A chilling debut of first love, damage and a brutal murder Jellybird is a dark, unsettling novel of childhood secrets, and the remarkable debut novel by Lezanne Clannachan.
‘I’m good at secrets,’ Libby says. Yes, thinks Jessica, I bet you are …
Jessica should have everything to make her happy: a loving husband, a growing reputation as a jewellery designer, hope for a family of her own in the future. Then she meets Libby – flattering, attentive – and believes she has found the friendship she missed out on as a child. Until Jessica catches her husband and Libby alone, heads together in whispered collusion.
With her life unravelling, Jessica flees home to the seaside town where she grew up. The discovery of an old postcard among her childhood belongings sends Jessica in search of her first love, Thomas, ‘the ghost boy’ who disappeared one night seventeen years ago. The last time Jessica saw Thomas he was covered in blood and begging her to hide him. Now to find him, Jessica must confront the secrets that link her to Libby, the missing boy and a brutal murder.
Praise for Jellybird
A tremendous debut with real psychological texture. The plotting is subtle, the balance between past and present finely judged, the prose fresh and precise.
Nigel Farndale, bestselling author of The Blasphemer.
A book to devour in one sitting, Jellybird is a dark and unsettling thriller from exciting new voice Lezanne Clannachan.
Jellybird is an exciting read […] It reminded me very much of Nicci French’s work and Anna Raverat’s chilling debut Signs of Life. It’s dark and unsettling, but it never sways from its course: a dramatic, often nail-biting, story told in a clear, heartfelt voice.
This is a nail-biting debut full of twists and betrayal – an author to look out for again.
[Jellybird is] a book I would recommend to anybody looking for intrigue and mystery, but particularly to fans of Erin Kelly’s novels – it reminded me a little of The Sick Rose. This is Lezanne Clannachan’s debut novel, and it has made me very interested to see what she’ll come up with next.
An enjoyable, surprising novel with a very striking writing style… The plot is gripping…
My first book – Jellybird – began to write itself as I travelled home after my last day at work. With my coat no longer closing over my eight month belly and no proffered seats, I took train, tube and bus from Surbiton to Islington and never noticed a moment’s discomfort; I had been transported to a desolate, windswept beach where a girl stood looking out to sea; an image that had haunted me for years. Instead of spending my first day of maternity leave washing and ironing muslins, as planned, I bought a pad from the local newsagent’s and wrote all day.
There was something liberating about the permission to spend time in my own space. I was excused from the duty of late night working, late night drinking. As I decorated the nursery with stuffed toys and pastel cartoon wallpaper, my imagination freed itself from the adult constraints of deadline, budget and clock-racing.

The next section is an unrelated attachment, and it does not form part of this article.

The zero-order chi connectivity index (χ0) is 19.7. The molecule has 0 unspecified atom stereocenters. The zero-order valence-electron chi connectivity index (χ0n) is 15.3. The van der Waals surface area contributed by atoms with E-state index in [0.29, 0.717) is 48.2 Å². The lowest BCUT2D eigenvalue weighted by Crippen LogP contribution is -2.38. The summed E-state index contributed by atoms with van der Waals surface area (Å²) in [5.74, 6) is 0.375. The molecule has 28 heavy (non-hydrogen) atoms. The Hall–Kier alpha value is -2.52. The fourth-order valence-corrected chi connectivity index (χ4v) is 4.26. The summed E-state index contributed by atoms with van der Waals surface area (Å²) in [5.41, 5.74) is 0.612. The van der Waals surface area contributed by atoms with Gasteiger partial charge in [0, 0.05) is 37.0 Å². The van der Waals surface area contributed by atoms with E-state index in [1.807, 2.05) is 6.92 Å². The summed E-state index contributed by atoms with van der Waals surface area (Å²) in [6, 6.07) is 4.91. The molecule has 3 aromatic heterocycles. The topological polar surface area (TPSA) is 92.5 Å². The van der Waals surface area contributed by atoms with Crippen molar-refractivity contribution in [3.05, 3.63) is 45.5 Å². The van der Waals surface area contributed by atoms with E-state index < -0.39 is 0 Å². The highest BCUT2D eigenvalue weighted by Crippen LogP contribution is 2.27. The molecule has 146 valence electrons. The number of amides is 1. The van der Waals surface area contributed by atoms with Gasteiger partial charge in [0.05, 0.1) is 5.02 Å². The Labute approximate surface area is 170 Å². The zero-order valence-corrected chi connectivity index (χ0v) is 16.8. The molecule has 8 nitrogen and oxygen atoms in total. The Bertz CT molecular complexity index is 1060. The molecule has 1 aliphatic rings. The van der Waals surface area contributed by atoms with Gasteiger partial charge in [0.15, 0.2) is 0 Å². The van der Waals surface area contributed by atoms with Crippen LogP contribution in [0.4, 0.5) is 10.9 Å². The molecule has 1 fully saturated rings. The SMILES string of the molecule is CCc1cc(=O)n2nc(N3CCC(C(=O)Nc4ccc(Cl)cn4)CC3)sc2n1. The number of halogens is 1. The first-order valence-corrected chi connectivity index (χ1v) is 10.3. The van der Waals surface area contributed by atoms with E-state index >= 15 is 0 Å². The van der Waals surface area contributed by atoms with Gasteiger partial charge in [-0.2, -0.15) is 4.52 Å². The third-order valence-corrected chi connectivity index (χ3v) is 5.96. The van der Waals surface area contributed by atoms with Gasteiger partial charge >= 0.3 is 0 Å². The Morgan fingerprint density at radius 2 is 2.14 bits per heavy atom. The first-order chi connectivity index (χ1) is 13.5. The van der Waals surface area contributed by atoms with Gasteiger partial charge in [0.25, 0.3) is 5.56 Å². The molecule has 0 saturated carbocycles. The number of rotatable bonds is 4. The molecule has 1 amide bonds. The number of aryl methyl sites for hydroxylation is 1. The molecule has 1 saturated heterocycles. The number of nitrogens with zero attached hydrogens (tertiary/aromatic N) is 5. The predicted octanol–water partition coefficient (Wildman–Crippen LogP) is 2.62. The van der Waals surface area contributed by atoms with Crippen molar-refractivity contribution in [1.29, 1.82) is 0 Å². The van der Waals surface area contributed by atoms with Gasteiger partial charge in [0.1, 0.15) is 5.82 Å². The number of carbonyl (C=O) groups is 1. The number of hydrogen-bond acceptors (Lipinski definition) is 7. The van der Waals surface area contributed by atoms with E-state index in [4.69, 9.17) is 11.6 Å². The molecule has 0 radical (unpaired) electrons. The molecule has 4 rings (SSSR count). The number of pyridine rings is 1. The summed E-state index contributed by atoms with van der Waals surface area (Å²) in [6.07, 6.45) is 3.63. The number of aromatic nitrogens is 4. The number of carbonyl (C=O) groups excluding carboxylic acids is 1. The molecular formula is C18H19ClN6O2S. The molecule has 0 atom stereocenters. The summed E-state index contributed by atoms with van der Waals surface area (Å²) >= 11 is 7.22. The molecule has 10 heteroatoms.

Obsessions and fascinations rose to the surface as the Jellybird seed stuck and thrived. The question of what constitutes infidelity hounded me – did it have to be a physical act of betrayal or merely that first, unrealised whisper of attraction? Adolescent passion was apparently another of my absorptions. What would happen, I asked myself, if it wasn’t allowed to follow its natural course and peter out? Would this overblown, candyfloss emotion mutate into something more enduring, damaging even? I threw these problems at the girl on the beach, giving her more reason than ever to stand, alone and lost, by the water’s edge.
The story, like a cuckoo’s ravenous chick, grew and grew. Whilst I wallowed in the milk and talc of new motherhood, scenes played out in the back of my head. Every time my baby slept, I sat down to unburden myself from the gathered mass of words. I let the story run wild, unrestrained by planning or guidance. A feral thing that followed all its impulses. Years later, I would pay for the lack of discipline when I was faced with the problem of kicking it into shape.
I made the mistake – a common foible amongst new mothers – of talking endlessly about Jellybird. Over the next eight years my long suffering friends, family and considerate acquaintances enquired after Jellybird’s health and progress. Their polite enthusiasm was excruciating.
When my youngest child started nursery, I rounded on that manuscript. Paring and carving – whole scenes, characters, and plot lines falling away like whittled wood – until it became recognisably book-shaped. Then I sent it to a literary consultancy and promised myself I would read their report once before hiding the entire thing in a drawer and forgetting it for six months. What I hadn’t expected was the rush of renewed fervour I would experience on receiving a positive report.
Time accelerated. Within three months, the literary consultancy had introduced me to my agent. My agent then found a publisher. After those nine long years, the ‘actually happening’ of it all has left me reeling.
And what joy to finally have news for my long-suffering friends and family.